Artificial Intelligence (AI) has the potential to disrupt the world as we know it. Self-driving cars, relationship apps, facial recognition, cybersecurity and use of robotics in healthcare are only a few examples that we are already familiar with, through which AI is already changing our world.
In simple terms, modern AI systems have evolved from machine learning protocols capturing and processing data related to their environment in real time, to processes making optimal, real-time decisions towards specific objectives. Initially conceived as a technology that could mimic human intelligence, the technology has evolved in ways that far exceed original perceptions. Thanks to intelligent machines allowing for high-level cognitive processes like thinking, perceiving, learning, problem solving and decision making, coupled with advancement in data collection and aggregation, analytics and computer processing power, AI presents opportunities to complement and supplement human intelligence and enrich the way people live and work.
AI is no new phenomenon. Having been a technology-in-progress for the past 70 years, the first application can be attributed to the development of the electronic computer in 1941 and the stored program computer in 1949. In the 1950s US mathematician Norbert Wiener was one of the first to theorize that all intelligent behaviour was the result of feedback mechanisms, which mechanisms could possibly be simulated by machines.
Thanks to ever increasing computing power, the decreasing costs of data storage, and the massive amount of data that is being digitized, AI is set to develop at an exponential rate, both in terms of application and reach, as organisations learn to unlock the untapped value of cross mapping vast volumes of data.
As laid out by Kate Crawford and Meredith Whittaker, co-chairs of the AI Now symposium held in July 2016, AI can be assimilated to a “constellation of technologies”; a symbiosis of machine learning, perception, reasoning, and natural language processing that enable machines to mimic certain human capabilities of sense, comprehension and act. For instance, computer vision and audio processing systems can actively analyse the environment around them by acquiring and processing images, sound and speech, whilst the natural language processing and deduction engines can enable AI systems to analyse and understand the information collected. An AI system can also act through technologies such as inference engines or undertake actions in the physical world. These capabilities are augmented by the ability to learn from experience and keep adapting over time. AI systems are finding ever-wider application to supplement these capabilities across enterprises as they grow in sophistication.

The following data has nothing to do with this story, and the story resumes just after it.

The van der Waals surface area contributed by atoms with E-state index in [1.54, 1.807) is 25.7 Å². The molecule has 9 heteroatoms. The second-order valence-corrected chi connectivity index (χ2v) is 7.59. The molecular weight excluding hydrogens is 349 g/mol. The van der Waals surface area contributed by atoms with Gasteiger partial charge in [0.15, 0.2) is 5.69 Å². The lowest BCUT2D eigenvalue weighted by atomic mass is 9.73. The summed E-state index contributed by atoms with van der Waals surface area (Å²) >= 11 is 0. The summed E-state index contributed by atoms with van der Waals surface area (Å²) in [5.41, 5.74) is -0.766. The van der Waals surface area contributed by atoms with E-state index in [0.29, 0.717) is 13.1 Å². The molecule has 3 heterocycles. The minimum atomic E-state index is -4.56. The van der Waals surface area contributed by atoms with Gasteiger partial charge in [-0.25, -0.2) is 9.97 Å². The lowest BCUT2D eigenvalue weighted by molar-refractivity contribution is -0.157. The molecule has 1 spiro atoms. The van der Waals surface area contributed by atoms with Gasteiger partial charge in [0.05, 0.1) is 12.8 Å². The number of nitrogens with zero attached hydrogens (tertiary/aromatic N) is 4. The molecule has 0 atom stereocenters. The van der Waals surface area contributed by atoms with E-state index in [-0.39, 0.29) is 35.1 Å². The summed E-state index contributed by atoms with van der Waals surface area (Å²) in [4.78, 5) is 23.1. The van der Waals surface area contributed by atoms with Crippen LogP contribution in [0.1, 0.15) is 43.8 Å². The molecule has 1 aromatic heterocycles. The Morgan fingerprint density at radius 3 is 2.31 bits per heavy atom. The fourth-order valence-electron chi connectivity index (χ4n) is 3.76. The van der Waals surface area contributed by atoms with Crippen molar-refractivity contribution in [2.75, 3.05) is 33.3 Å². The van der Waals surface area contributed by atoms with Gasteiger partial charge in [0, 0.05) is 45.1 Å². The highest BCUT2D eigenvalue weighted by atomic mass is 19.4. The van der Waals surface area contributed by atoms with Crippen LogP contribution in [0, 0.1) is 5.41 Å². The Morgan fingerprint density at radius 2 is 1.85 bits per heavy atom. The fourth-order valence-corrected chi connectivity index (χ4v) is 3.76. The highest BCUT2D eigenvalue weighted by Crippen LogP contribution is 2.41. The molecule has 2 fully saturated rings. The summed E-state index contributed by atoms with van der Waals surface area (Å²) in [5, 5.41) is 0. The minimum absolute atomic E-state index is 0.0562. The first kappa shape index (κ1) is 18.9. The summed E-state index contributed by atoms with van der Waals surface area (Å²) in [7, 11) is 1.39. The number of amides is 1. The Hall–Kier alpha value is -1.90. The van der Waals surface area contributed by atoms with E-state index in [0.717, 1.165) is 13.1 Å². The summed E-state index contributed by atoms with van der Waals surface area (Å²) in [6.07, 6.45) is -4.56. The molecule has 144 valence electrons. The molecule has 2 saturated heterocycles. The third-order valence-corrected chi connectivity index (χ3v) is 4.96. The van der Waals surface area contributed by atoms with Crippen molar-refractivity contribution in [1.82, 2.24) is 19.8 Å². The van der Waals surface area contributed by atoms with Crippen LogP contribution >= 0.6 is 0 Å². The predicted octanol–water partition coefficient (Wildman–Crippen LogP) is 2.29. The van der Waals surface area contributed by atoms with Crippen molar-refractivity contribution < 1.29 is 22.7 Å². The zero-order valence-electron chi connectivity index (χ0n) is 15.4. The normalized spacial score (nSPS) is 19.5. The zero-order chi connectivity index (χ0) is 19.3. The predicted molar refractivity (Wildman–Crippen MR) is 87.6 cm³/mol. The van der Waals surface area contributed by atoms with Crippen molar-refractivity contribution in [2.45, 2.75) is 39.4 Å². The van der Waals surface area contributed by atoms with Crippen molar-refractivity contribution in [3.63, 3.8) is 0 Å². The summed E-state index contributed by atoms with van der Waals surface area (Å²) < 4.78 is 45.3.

AI has slowly been working its way into businesses. Business Intelligence (BI) systems generate and automatically process a wealth of digital data providing the necessary metrics to efficiently run an organization. Machine learning and AI solutions have the potential to further crunch such data creating unprecedented opportunities for improvement across health, lifestyle, transportation, education and practically every human activity.
Governments across the globe are also becoming increasingly aware of the potential economic and social benefits of developing and applying AI. For example, China and the UK estimate that 26% and 10% of their GDPs respectively in 2030 will be sourced from AI-related activities and businesses [source: diginomica.com]. There has also been tremendous activity concerning AI policy positions and the development of an AI ecosystem in different countries since 2017, with the US, France, Japan, the UK and China being amongst the first to take the lead by publishing the first ideas for an AI national strategy.
Malta is also set to jump on the bandwagon, having recently announced its plans to develop a National AI Strategy by 2019, aimed at putting the island amongst the top 10 nations that have taken such an approach. A key advantage of Malta is its size, making it similar to a cosmopolitan city that could allow companies to test their products in a real-life scenario.
Proper implementation of AI globally will also require a comprehensive regulatory framework. As AI applications engage in behaviour that, had it been done by a human, would have social and civil legal consequences, the judicial and legislative stakeholders need to develop the necessary regulatory infrastructure to determine whom to hold accountable, substantiated by ancillary principles of social justice. Given how deep and far-reaching AI’s impact on one’s everyday life, thorough appreciation of ethical principles and legal clarity are a necessity. For instance, potential investors need to know what will happen when things do not go according to plan. Differences are to be drawn between self-executing AI systems and agent AI systems engaging in activity on its owner’s behalf; a private individual using SIRI or a brokerage firm deploying a robotic advisor that uses algorithms to buy and sell securities.
As technology is being deployed as a core element in businesses and society, governments and the community at large have to recognize, acknowledge, and fully understand the ramifications of how AI can transform society. As with all revolutions and disruptive technologies of recent times, there are obstacles to overcome. Some businesses, governments and organisations investing in the technology will inevitably prosper, whilst others will fail. Those that manage to succeed will be those that manage to see beyond the hype and truly understand how this technology can add real value and drive positive change.
Should you wish to explore how to harness these developments in AI, contact Grant Thornton’s advisory team to help you unlock your business’s potential through digital transformation.